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Children’s Health ScienceServ

image from Silvio Assuncao at Creative Commons

This ScienceServ explores the promotion of children’s health through prevention of environmental exposures and other factors that undermine healthy development. We do this by distributing influential research articles, hosting partnership calls featuring new research relevant to children’s environmental health, and creating collaborative opportunities among researchers, advocates, public health professionals, patients, and healthcare providers all working on children’s health issues.

infant

image from Desiree DiMuro at Creative Commons, modified

This ScienceServ is coordinated by Elise Miller, MEd, CHE’s director, and Nancy Hepp, MS, CHE’s research and communications specialist.

CHE does not take a stance on specific legislation nor sign petitions and the like. Rather, we investigate and discuss the scientific foundation for more health-protective policies in a civil tone. For posting guidelines and etiquette, please see our CHEtiquette.

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To join this ScienceServ, please join as a CHE Partner and check the CHE Children’s Health option. Current CHE Partners can send an Contact to Contact.

Partners in Washington State may wish to participate in CHE-Washington, whose working group activities focus on children’s environmental health.

CHE Partners subscribed to the CHE Children’s Health ScienceServ can access the listserv archive to view messages previously distributed. Current subscribers can send a message to this group at this address: Contact.

More about Children's Health

content from ToxipediaDue to their small size, children are at greater risk from exposure to toxic chemicals. Children eat, drink, and breathe more per pound than adults do. Also, children, especially the very young, are more susceptible to toxic chemicals because their organs are still rapidly developing, and growing organs are more vulnerable than mature organs and tissues. For example, the brain is not fully developed until the late teens, and grows especially rapidly during the first seven years of life. A toxic hit to the brain while it is forming can have more serious effects than one later in life.

babies

image from Michael Verhoef at Creative Commons

During infancy, the immature liver can not yet metabolize toxic agents as well as it will later in life. This is why the half-life of caffeine—the time required to reduce the substance to half its initial amount—can be measured in days for a newborn but in hours for an adult.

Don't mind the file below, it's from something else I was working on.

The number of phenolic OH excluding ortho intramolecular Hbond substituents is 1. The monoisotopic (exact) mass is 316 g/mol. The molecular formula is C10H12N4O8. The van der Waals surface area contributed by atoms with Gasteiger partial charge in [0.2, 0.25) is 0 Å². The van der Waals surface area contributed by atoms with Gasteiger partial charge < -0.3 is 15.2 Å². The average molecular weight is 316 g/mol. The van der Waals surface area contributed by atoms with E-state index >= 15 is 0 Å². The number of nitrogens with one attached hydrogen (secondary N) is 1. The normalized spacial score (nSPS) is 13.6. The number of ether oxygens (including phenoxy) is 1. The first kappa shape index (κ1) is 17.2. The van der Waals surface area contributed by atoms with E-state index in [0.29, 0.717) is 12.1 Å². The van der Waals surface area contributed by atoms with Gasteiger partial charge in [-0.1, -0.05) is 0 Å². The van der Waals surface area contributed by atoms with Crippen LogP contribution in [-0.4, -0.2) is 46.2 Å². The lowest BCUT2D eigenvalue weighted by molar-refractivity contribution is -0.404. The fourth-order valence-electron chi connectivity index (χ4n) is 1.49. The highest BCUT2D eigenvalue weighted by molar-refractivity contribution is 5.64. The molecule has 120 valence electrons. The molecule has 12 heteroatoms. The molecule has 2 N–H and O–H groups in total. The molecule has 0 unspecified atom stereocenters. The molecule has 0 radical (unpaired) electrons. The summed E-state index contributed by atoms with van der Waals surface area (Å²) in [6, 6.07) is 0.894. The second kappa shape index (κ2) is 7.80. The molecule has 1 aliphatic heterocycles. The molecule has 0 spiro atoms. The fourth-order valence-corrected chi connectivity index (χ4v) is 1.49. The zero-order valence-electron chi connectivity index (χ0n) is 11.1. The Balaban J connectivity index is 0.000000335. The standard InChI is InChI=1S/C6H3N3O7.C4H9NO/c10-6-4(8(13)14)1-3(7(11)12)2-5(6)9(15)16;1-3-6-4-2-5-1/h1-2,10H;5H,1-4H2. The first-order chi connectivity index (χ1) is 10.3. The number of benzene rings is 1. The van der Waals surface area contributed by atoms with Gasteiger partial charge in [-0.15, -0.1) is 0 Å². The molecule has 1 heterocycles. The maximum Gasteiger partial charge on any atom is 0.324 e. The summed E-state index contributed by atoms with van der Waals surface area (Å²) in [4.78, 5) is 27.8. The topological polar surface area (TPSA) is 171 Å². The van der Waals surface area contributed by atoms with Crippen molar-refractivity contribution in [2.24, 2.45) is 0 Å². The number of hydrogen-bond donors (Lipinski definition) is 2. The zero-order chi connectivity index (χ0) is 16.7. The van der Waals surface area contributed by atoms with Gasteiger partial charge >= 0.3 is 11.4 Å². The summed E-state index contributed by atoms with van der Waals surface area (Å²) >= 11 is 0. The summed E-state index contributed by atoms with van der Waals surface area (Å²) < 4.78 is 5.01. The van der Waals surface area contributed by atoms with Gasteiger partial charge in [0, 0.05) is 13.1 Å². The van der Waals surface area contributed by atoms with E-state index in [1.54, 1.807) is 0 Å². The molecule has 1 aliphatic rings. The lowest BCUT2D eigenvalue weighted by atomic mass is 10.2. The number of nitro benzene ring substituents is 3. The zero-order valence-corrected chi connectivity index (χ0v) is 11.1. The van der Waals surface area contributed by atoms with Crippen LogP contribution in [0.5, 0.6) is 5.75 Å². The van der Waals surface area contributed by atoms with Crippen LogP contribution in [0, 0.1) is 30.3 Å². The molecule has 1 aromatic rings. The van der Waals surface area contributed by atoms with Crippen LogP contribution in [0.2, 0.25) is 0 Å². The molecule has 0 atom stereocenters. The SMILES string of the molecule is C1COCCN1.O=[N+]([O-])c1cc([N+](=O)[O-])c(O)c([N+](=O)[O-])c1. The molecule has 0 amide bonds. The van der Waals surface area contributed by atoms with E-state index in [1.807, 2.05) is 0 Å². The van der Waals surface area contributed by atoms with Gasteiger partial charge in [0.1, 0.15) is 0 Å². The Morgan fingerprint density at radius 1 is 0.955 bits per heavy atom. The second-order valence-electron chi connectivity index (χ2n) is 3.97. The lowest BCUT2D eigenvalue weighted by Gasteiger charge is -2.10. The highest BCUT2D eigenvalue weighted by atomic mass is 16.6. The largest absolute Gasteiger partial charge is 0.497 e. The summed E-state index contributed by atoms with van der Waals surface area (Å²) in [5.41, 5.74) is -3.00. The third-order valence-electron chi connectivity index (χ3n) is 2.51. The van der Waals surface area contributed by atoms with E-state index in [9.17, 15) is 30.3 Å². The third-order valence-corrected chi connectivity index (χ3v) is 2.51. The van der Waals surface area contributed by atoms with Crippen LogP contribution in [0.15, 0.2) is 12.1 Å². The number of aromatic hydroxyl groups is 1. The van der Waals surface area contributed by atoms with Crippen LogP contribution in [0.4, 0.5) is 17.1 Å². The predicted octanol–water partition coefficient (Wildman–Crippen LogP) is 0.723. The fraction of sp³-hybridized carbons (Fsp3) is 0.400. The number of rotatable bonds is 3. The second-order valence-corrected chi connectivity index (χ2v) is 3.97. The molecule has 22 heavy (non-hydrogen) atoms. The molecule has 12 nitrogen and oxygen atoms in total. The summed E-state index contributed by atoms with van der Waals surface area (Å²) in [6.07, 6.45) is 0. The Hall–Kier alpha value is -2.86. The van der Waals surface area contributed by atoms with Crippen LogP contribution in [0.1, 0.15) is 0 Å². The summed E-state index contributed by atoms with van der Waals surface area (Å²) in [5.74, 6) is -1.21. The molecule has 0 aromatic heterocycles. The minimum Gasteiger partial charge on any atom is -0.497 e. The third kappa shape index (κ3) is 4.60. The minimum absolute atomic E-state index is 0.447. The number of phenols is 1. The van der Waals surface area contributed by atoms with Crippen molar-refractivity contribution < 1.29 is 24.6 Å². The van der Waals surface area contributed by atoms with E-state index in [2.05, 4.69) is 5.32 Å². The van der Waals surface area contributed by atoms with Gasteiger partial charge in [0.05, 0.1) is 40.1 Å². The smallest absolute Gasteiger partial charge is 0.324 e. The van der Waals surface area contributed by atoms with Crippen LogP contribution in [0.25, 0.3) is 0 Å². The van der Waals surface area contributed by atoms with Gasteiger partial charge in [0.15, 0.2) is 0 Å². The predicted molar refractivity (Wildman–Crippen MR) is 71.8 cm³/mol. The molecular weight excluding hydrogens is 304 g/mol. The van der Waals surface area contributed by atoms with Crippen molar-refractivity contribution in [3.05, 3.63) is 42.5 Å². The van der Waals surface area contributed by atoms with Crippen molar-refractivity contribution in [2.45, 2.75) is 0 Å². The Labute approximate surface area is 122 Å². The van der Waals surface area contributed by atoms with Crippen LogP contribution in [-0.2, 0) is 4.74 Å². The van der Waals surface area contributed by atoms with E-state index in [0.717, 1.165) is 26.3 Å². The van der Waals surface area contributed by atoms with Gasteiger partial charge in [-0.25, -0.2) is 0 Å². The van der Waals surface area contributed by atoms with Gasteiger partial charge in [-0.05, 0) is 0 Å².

child playing

image from Cristyan González Alfonso at Creative Commons. modified

In addition to these physiological differences, children also behave in ways that increase their exposure to toxic agents in their environment: they play on the floor or ground, they put their hands in their mouths, and they actively investigate their surroundings. Combined with their low body weight, higher relative intake of food, water, and air, and their developmental stage, these behavioral factors contribute to elevated risks.

mother and child

image from Honza Soukup at Creative Commons, modified

For a long time, the placenta was thought to protect the developing fetus significant from hazardous agents. We know now that the majority of agents readily cross the placenta and expose the developing fetus to whatever foods and chemicals circulate through the mother's body. For compounds that readily distribute throughout body liquids, the amniotic fluid surrounding the infant will have the at least the same level of the compounds as the mother's blood. Fetal exposure to methylmercury can actually be higher than the mother's because the developing infant acts as a storage site for maternal mercury.

Many children's products may contain toxic chemicals. As just one example, many disposable diapers contain polyacrylic acid that can cause allergic reactions, from a rash to lesions. Many dyes linked to allergic reactions are also found in diapers. Diaper materials bleached with chlorine create small amounts of dioxin, a potential human carcinogen. See more information about baby products in CHE's Practice Prevention: Baby Care Products.

CHE's fact sheets and publications related to children's health are listed at right, along with several recommended sources of more information.